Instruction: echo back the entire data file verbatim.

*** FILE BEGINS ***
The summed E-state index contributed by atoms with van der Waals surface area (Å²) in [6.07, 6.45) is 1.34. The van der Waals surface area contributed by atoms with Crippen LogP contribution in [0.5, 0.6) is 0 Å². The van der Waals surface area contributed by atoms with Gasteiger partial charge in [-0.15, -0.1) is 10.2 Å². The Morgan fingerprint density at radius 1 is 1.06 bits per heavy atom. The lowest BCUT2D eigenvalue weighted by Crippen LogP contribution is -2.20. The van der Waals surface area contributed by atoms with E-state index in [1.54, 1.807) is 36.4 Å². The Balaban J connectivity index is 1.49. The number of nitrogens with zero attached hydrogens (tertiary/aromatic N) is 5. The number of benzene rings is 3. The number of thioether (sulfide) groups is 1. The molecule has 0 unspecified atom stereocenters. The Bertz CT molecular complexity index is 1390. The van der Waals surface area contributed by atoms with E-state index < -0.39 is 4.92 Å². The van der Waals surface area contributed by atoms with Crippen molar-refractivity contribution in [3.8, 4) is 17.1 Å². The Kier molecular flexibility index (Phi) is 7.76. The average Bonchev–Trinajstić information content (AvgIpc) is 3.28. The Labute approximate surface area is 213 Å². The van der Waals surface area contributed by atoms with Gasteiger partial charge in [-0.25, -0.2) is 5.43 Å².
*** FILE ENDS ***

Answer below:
The summed E-state index contributed by atoms with van der Waals surface area (Å²) in [6.07, 6.45) is 1.34. The van der Waals surface area contributed by atoms with Crippen LogP contribution in [0.5, 0.6) is 0 Å². The van der Waals surface area contributed by atoms with Gasteiger partial charge in [-0.15, -0.1) is 10.2 Å². The Morgan fingerprint density at radius 1 is 1.06 bits per heavy atom. The lowest BCUT2D eigenvalue weighted by Crippen LogP contribution is -2.20. The van der Waals surface area contributed by atoms with E-state index in [1.54, 1.807) is 36.4 Å². The Balaban J connectivity index is 1.49. The number of nitrogens with zero attached hydrogens (tertiary/aromatic N) is 5. The number of benzene rings is 3. The number of thioether (sulfide) groups is 1. The molecule has 0 unspecified atom stereocenters. The Bertz CT molecular complexity index is 1390. The van der Waals surface area contributed by atoms with E-state index < -0.39 is 4.92 Å². The van der Waals surface area contributed by atoms with Crippen molar-refractivity contribution in [3.8, 4) is 17.1 Å². The Kier molecular flexibility index (Phi) is 7.76. The average Bonchev–Trinajstić information content (AvgIpc) is 3.28. The Labute approximate surface area is 213 Å². The van der Waals surface area contributed by atoms with Gasteiger partial charge in [-0.25, -0.2) is 5.43 Å².